Kingdom needs $33.3bn in investments in desalination and water recycling plants
National Water Co, Saudi Arabia’s state owned utility, will put projects costing $800m into operation next year as the Arab world’s biggest economy improves water use efficiency.
The Riyadh based company “will focus on expansion plans and construction projects next year,” NWC’s chief executive officer Loay al Mussalam said in an interview on Wednesday. He said the projects will be funded by the finance ministry.
Saudi Arabia wants the private sector to manage water networks to conserve resources and ensure consistent supplies as population growth spurs demand. The kingdom needs $33.3bn in investments in desalination and water recycling plants, Riyadh based NCB Capital said in a report.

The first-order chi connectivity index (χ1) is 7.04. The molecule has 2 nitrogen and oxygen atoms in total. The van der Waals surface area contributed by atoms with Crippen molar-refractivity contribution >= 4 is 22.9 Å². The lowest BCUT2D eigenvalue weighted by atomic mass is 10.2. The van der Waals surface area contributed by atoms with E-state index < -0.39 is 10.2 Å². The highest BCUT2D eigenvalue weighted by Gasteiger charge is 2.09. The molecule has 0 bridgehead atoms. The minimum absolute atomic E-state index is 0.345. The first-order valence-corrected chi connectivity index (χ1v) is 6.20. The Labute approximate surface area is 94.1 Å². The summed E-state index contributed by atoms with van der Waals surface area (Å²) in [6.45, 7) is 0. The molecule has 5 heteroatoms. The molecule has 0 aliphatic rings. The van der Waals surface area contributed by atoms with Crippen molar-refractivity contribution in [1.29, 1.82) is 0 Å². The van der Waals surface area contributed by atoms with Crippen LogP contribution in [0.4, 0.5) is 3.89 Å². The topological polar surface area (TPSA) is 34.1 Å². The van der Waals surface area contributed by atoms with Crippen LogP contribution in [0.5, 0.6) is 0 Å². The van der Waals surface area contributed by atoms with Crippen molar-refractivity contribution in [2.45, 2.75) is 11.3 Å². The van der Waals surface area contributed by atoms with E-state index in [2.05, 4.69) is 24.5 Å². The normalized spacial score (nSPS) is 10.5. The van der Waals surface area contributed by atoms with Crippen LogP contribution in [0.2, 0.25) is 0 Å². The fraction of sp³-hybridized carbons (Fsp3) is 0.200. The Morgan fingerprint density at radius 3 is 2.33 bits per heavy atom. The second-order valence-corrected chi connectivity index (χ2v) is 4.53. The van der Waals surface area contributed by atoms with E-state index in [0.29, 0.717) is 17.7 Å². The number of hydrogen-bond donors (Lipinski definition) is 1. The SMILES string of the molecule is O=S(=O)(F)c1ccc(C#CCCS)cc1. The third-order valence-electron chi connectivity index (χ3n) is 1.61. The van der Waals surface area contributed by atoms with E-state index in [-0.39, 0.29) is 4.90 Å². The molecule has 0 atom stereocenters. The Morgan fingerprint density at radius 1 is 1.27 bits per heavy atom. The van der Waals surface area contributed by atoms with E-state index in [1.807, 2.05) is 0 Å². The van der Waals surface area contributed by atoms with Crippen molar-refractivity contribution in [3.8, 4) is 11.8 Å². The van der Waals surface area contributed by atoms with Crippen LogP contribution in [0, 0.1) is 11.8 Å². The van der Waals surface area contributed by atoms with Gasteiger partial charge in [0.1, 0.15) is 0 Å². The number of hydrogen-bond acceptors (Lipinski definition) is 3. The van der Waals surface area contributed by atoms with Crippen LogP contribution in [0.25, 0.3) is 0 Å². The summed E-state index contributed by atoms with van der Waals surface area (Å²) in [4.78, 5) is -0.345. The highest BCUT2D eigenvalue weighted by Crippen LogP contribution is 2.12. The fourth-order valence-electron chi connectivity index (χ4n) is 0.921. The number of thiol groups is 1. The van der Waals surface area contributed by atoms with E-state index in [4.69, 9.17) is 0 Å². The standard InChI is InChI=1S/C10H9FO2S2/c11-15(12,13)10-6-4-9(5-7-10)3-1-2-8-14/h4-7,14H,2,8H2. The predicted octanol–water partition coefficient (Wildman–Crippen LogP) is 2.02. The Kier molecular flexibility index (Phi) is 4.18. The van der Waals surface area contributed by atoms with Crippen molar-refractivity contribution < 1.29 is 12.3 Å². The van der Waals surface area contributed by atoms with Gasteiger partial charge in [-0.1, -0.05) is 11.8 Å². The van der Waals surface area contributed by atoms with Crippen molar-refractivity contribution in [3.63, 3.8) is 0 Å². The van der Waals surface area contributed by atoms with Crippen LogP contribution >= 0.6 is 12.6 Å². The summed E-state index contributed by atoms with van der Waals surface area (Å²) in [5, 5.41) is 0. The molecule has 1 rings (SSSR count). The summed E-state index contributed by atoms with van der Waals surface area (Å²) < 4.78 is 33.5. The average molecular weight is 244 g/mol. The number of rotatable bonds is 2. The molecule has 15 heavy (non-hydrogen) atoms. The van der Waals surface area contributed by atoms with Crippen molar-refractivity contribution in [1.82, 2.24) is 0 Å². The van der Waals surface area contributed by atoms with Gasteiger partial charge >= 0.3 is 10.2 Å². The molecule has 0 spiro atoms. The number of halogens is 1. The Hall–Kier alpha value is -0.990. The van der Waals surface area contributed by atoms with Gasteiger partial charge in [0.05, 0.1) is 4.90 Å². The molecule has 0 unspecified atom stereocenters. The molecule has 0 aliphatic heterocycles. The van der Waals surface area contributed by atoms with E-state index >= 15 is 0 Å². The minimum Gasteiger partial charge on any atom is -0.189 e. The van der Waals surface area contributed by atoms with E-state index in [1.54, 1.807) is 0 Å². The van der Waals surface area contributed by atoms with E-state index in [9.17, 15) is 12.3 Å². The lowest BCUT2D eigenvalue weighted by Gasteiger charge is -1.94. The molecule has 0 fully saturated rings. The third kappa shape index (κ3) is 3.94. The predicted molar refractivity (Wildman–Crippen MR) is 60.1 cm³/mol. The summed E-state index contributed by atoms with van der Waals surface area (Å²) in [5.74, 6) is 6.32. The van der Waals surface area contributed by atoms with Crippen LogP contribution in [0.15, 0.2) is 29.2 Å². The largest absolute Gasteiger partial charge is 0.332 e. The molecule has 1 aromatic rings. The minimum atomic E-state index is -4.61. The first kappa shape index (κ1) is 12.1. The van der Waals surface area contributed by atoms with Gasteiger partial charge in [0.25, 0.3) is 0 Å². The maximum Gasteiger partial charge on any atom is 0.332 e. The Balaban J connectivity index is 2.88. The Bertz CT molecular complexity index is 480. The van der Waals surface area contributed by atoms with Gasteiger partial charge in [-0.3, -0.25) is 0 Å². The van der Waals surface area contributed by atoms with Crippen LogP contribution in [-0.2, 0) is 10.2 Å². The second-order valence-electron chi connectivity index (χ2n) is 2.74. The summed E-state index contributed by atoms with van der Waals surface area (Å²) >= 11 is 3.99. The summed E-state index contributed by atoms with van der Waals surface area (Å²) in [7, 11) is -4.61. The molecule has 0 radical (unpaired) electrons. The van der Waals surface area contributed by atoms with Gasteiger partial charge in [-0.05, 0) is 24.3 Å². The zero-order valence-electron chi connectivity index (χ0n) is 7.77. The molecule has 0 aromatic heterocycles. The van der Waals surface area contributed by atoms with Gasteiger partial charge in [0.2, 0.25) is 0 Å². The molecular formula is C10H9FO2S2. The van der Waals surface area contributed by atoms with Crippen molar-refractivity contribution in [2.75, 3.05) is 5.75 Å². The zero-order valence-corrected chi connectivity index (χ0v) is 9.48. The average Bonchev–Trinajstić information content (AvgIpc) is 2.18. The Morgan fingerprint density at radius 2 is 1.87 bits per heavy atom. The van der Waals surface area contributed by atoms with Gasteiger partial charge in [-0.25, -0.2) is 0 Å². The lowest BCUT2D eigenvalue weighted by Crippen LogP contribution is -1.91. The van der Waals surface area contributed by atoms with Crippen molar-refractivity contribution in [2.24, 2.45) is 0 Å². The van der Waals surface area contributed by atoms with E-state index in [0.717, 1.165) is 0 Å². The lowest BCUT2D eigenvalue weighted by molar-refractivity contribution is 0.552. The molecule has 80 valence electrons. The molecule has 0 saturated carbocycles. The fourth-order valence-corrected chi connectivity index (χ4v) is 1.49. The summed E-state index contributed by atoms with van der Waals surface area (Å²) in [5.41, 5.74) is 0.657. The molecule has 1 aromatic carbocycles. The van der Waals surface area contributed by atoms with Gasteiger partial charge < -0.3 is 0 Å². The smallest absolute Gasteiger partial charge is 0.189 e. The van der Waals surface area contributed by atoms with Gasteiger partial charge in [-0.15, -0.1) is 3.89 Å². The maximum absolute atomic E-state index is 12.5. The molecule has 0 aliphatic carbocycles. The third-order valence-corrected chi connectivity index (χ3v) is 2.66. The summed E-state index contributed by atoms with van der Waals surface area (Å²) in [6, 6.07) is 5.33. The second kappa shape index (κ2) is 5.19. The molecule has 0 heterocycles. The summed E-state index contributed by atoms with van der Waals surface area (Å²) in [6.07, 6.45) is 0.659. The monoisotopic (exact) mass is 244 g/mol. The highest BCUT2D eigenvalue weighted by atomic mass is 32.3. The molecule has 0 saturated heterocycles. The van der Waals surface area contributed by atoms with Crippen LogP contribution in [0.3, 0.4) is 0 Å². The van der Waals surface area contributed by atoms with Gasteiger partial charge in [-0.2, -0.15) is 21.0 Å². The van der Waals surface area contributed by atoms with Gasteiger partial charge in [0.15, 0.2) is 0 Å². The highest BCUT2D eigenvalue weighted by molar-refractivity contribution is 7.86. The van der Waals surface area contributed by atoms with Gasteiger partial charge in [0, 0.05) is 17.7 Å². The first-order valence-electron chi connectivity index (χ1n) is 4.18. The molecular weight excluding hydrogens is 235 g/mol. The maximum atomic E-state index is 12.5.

The world’s largest oil supplier gets about 100 millimeters (4 inches) of rain a year, and most of that evaporates due to temperatures that can reach 50 degrees Celsius (122 degrees Fahrenheit) in the summer.
The Saudi government is studying raising tariffs on consumption to better conserve water. The government revised electricity rates in July.
Musallam said: “We need a solution to charge tariffs to sustain further enhancements to the water network. We see the tariff charges as an improvement.”
National Water will carry out a water rehabilitation project at the Manfonha Wastewater Treatment plant in Riyadh and build a reservoir in Jeddah as part of their expansion plans next year. Each project costs $106.6m.
Musallam said: “The Jeddah reservoir is important for sustaining the city’s water supply during the peak summer and religious tourism times of the year when an influx of visitors causes a reduction in the available supply.”